Once my students learned of my interest in Mongolian wrestling, they walked me to the hanger-sized Altai City Sports Center, and introduced me to the local wrestlers. Even though they were preparing for Naadam, a handful of days away, they allowed me to hover around practice with my camera. After a couple of days, and much to my delight, the hulking Mongols invited me to participate in their training, after they judged me to be sincere, and sturdy enough to handle the punishment! We warmed up by slapping our thighs in a squat, then sprinting half the length of the gym, and ending in ritualistic dances depicting various winged creatures: falcon, hawk, or garuda. When sweat started to bead, and muscles became sufficiently supple, we paired off according to size, and locked horns for the next two hours. We walked our partners back and forth, probing for openings in their defense, while keeping our limbs from becoming handles. They complimented my strength and grit, but made short work of me, due to my lack of experience and technique. I was slammed repeatedly onto, and sometimes into the wooden gym floor, with only a thin, musty rug as buffer! Along with scrapes, bruises, a stiff neck, and hefty scantily clad friends, I limped away from my session with deep respect and an insiders appreciation, for this obscure form of combat.
Two days before Naadam, saw the unveiling of a bronze ram statue, the proud symbol of the Gov-Altai Province, to kick off Altai City’s 70th Anniversary festivities. Locals packed the small square, on the corner of town, in anticipation of the identity of the massive tarp covered protrusion, installed in secrecy the night before. Children scrambled onto the newly tiled rim of the fountain, and threw fistfuls of water at each other. Chattering teens, converged in circles, sneaked curious glances over their shoulders, at the two foreign teachers their friends rumored of. Ancient ones, with sand etched faces, shimmered in deels, encrusted with medals and buckles, leaned into each other, sharing murmurs. Suddenly, the lights dimmed, calling the bustling crowd to a hushed attention. A spotlight was thrown on two plump men, who drew bows across morin khuurs, calling their wooden horse-head violins to neigh, like their real-life counterparts. A raven-haired beauty, spilling out of her scarlet sequined gown, sashayed in from the night, and moaned her melodies, to the mesmerized masses. With a thunderous crackle, a barrage of fiery stars bloomed above, breaking the siren’s spell, and igniting glittery-eyed wonder in young and old alike. As sparkles showered in from the blackness, the square’s crowning centerpiece was revealed in all its glory! Wild applause rose around the new bronze ram, proudly sporting the biggest set of gonads we have ever seen, in all our travels!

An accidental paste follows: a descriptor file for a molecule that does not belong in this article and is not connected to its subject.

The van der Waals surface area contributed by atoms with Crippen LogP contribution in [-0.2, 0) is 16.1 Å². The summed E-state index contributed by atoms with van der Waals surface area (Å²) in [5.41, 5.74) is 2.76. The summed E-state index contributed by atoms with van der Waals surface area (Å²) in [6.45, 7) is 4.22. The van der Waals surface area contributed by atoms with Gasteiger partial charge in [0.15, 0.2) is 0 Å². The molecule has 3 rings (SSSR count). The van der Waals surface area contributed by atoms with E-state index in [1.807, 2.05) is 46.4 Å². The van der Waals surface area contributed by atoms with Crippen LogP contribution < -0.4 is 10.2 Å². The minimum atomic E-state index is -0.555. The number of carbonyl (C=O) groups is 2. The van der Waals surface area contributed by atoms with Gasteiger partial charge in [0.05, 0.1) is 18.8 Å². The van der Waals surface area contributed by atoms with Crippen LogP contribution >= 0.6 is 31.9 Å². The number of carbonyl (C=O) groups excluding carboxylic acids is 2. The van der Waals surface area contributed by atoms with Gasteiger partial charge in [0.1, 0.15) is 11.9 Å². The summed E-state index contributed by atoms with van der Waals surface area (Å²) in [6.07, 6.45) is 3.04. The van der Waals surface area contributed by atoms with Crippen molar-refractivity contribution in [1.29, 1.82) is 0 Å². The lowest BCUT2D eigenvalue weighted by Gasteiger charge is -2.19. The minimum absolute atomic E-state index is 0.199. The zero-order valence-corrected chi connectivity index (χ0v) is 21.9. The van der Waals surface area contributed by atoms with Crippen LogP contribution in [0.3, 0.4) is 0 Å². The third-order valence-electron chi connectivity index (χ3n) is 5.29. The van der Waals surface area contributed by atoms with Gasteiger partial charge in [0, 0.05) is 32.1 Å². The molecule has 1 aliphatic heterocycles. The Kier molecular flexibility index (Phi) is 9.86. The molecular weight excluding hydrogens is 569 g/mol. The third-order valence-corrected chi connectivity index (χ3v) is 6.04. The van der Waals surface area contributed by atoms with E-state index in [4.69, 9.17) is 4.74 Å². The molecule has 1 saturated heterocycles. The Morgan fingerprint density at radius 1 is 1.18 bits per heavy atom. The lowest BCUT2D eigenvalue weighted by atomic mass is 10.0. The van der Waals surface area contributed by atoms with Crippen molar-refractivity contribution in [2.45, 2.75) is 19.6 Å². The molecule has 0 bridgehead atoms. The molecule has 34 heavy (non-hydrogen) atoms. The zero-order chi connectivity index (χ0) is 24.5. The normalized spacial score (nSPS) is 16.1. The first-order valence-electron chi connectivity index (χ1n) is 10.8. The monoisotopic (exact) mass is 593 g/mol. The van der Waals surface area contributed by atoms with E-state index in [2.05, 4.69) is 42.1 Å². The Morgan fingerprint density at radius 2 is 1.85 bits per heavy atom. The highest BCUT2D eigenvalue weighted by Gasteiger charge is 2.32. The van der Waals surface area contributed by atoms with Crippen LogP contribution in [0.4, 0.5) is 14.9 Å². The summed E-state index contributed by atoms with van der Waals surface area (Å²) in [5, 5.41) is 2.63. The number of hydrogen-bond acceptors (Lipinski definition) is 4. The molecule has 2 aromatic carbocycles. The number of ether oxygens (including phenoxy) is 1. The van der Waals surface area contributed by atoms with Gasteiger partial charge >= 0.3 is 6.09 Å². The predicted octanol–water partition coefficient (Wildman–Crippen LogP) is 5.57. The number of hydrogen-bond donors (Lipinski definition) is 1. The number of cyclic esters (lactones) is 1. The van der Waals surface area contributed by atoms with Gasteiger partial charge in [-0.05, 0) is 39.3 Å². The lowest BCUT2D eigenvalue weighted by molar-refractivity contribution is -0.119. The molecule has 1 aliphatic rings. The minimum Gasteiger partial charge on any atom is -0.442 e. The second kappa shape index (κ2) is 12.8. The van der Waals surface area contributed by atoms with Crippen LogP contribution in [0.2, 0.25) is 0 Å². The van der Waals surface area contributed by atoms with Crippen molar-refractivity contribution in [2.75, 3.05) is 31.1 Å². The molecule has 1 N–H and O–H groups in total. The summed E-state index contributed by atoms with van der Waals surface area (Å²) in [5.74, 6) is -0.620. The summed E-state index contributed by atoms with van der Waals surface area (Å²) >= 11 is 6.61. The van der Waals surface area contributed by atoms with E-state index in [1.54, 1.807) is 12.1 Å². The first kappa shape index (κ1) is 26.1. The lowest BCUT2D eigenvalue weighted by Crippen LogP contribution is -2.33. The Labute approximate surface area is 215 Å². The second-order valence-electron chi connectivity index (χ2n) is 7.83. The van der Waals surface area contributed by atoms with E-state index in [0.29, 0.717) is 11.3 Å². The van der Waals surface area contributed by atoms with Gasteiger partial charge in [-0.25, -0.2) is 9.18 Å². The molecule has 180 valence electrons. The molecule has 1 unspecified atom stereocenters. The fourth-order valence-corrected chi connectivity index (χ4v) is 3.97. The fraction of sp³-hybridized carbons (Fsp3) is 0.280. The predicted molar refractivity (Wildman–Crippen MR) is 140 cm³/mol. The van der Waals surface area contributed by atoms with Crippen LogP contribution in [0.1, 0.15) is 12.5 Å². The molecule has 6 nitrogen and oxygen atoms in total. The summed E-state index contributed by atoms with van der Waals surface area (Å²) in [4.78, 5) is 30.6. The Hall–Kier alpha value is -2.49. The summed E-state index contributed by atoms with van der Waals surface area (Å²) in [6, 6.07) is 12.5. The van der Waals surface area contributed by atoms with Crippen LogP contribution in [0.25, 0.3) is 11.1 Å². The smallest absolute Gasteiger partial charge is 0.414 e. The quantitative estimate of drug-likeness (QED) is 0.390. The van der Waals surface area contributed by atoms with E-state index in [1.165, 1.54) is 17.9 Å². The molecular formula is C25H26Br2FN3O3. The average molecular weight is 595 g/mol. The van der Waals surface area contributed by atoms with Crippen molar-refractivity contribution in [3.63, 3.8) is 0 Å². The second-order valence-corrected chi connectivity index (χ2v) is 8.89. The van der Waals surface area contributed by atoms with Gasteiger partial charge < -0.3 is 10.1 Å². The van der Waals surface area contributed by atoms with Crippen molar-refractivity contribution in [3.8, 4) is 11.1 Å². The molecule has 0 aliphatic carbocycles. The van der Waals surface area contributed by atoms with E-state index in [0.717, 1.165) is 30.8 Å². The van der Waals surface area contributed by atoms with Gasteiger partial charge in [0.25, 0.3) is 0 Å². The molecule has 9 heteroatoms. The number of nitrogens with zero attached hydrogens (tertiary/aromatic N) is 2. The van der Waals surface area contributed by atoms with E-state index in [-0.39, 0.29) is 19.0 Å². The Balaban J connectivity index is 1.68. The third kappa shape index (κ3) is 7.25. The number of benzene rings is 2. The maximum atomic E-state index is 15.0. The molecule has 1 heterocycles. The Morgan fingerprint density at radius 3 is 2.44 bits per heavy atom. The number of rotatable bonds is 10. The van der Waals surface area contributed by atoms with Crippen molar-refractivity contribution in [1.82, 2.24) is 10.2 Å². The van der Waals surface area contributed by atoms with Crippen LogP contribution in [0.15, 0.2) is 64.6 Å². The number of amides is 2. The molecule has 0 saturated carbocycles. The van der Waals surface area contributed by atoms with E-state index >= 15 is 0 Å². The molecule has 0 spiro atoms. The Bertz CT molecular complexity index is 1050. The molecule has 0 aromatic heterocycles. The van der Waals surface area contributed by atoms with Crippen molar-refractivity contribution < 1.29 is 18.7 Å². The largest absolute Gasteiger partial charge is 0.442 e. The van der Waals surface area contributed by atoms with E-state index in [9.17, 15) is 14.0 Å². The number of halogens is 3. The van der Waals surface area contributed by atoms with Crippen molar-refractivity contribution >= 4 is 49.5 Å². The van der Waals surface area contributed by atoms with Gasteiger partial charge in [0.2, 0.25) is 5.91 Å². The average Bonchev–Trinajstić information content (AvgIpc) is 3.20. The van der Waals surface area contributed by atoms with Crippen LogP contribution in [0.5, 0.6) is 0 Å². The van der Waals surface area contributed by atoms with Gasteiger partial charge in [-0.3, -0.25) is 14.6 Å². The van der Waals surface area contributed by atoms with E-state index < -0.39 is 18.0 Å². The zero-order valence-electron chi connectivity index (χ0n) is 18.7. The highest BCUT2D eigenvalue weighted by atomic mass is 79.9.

The eve of Naadam, was a day of medal presentations, galas, and banquets, for visitors, and locals to occupy themselves with. It was nice to step inside, to the warmth of shoulder-to-shoulder-standing-room-only venues, for these festivities, from the crisp breeze outside. Much pomp was made to honor Altai City’s finest for their achievements in the past year. The grand opening of the Shuteenii Undurlug Temple lit up the night with more fireworks! It sat, a glimmering gem, overlooking the city from its mountainside perch, with freshly bricked walkways, and a splendid sparkling fountain that shot colorful jets of dancing water high into the air! Shrieking children, damp in the frigid night, crawled across stoney backs of life-sized lion guardians, while their grandparents beamed at the beauty of their new place of worship. A giant Buddha sat serenely in his square temple abode, brimming with the chanting devout, and their fragrant flower offerings.